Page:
Hellens Manor is a living monument to much of England’s history. A private home rather than a museum, it contains a wealth of period furnishings, paintings and decorations.
Hellens was built as a monastery at the end of the 13th century, and further additions were made to the building in the Tudor, Jacobean and Stuart eras. Among Hellens’s attractions are the haunted rooms prepared for Mary Tudor and her tutor Fetherstone, the Stone Hall and its great fireplace bearing the Black Prince’s crest and the Minstrel Gallery. The Music Room has a particularly fine frieze and panelling.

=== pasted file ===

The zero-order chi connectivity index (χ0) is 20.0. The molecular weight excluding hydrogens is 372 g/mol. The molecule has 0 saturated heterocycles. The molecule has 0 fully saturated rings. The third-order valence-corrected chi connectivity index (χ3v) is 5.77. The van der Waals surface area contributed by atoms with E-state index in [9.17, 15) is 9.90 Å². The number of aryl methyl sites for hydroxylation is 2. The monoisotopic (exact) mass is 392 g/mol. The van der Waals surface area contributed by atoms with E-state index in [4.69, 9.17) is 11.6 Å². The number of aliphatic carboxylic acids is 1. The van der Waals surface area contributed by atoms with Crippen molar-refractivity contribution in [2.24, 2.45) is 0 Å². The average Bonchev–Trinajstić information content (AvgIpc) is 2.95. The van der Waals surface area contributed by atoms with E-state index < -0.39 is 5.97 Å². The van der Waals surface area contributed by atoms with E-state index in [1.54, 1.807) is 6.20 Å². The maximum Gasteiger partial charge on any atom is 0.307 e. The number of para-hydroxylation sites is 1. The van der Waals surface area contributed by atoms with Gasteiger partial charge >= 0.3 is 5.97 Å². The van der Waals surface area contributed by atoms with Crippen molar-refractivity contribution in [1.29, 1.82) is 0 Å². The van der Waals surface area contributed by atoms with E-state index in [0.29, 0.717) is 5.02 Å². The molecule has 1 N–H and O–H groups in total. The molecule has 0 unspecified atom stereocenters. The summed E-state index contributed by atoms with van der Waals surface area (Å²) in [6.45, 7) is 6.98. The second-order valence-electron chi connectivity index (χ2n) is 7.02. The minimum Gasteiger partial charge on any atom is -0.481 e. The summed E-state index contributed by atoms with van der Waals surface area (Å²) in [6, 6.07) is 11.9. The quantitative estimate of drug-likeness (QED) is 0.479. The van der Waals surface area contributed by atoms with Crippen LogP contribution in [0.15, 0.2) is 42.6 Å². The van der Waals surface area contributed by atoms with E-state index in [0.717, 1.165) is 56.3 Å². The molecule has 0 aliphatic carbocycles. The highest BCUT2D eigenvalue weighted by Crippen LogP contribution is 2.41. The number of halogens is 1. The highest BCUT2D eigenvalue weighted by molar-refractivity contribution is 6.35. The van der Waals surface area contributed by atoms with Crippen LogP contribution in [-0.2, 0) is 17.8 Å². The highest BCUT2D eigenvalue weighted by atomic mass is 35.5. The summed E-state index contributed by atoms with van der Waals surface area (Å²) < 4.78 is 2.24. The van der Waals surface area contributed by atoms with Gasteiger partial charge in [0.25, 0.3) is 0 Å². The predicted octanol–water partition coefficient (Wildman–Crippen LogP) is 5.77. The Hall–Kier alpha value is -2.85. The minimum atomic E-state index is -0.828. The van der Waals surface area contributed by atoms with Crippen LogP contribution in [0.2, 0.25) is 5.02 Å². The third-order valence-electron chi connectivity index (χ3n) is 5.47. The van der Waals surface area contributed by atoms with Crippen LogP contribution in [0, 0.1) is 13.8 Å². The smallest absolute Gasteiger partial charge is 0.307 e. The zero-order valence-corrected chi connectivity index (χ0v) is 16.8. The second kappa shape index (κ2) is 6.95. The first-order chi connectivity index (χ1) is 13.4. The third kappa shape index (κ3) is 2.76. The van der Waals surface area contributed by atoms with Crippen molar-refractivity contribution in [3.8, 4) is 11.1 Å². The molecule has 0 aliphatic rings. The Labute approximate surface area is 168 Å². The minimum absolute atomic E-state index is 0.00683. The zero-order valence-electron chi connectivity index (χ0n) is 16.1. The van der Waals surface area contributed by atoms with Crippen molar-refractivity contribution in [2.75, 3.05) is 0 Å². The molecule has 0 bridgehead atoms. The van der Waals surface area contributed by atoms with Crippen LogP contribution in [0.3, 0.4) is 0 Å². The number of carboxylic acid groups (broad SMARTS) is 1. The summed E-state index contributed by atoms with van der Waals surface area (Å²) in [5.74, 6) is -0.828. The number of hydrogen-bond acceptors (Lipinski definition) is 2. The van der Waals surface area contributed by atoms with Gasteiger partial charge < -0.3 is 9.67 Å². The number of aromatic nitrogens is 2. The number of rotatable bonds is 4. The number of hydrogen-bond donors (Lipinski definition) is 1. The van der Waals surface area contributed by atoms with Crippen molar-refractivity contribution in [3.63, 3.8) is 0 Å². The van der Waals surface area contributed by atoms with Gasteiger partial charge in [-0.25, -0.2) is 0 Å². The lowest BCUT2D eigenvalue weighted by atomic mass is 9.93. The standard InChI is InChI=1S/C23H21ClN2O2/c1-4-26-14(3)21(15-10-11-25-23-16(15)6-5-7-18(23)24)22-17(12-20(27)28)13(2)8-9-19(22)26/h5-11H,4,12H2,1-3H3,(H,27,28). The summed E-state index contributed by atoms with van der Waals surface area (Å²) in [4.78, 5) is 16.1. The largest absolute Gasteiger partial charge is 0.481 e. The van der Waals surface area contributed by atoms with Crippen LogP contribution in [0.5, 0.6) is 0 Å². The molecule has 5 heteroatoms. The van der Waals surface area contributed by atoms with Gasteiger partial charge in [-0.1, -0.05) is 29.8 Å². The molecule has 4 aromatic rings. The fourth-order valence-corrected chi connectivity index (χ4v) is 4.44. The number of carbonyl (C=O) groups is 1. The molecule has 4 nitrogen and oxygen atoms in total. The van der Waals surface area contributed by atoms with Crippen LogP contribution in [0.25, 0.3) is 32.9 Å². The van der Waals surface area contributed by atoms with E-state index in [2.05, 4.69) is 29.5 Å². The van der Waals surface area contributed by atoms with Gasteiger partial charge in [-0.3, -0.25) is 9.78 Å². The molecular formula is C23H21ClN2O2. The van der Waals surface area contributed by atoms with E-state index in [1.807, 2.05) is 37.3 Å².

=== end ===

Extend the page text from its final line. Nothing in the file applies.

The house contains numerous antiques, including furniture, paintings and other decorations. There are items associated with Anne Boleyn, Mary Tudor, Robert Devereux, the Earl of Essex (Elizabeth I’s favourite) and Charles I, as well as possessions that belonged to the houses’s inhabitants. On the walls are some fine 17th-century portraits, two of them depicting James II’s first and second wives, Anne Hyde and Mary of Modena.